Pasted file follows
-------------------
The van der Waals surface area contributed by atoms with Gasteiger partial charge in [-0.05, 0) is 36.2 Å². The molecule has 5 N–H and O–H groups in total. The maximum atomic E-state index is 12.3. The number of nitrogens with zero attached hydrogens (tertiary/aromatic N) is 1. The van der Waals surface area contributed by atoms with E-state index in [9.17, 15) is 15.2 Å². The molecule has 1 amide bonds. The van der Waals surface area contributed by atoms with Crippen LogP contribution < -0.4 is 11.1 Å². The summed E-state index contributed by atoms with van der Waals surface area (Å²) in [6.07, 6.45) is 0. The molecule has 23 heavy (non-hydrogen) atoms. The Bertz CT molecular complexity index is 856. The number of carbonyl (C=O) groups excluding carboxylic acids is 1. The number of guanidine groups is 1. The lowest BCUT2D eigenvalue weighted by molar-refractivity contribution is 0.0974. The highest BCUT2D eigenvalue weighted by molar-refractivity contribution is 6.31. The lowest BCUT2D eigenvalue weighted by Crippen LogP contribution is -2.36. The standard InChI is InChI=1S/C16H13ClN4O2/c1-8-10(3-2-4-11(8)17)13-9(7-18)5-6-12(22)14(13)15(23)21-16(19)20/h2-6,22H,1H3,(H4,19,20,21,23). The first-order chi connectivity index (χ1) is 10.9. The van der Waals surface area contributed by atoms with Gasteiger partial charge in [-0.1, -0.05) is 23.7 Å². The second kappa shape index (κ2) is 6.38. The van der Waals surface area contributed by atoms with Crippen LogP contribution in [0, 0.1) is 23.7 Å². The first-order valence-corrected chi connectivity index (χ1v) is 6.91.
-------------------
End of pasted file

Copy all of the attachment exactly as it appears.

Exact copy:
The van der Waals surface area contributed by atoms with Gasteiger partial charge in [-0.05, 0) is 36.2 Å². The molecule has 5 N–H and O–H groups in total. The maximum atomic E-state index is 12.3. The number of nitrogens with zero attached hydrogens (tertiary/aromatic N) is 1. The van der Waals surface area contributed by atoms with E-state index in [9.17, 15) is 15.2 Å². The molecule has 1 amide bonds. The van der Waals surface area contributed by atoms with Crippen LogP contribution < -0.4 is 11.1 Å². The summed E-state index contributed by atoms with van der Waals surface area (Å²) in [6.07, 6.45) is 0. The molecule has 23 heavy (non-hydrogen) atoms. The Bertz CT molecular complexity index is 856. The number of carbonyl (C=O) groups excluding carboxylic acids is 1. The number of guanidine groups is 1. The lowest BCUT2D eigenvalue weighted by molar-refractivity contribution is 0.0974. The highest BCUT2D eigenvalue weighted by molar-refractivity contribution is 6.31. The lowest BCUT2D eigenvalue weighted by Crippen LogP contribution is -2.36. The standard InChI is InChI=1S/C16H13ClN4O2/c1-8-10(3-2-4-11(8)17)13-9(7-18)5-6-12(22)14(13)15(23)21-16(19)20/h2-6,22H,1H3,(H4,19,20,21,23). The first-order chi connectivity index (χ1) is 10.9. The van der Waals surface area contributed by atoms with Gasteiger partial charge in [-0.1, -0.05) is 23.7 Å². The second kappa shape index (κ2) is 6.38. The van der Waals surface area contributed by atoms with Crippen LogP contribution in [0, 0.1) is 23.7 Å². The first-order valence-corrected chi connectivity index (χ1v) is 6.91.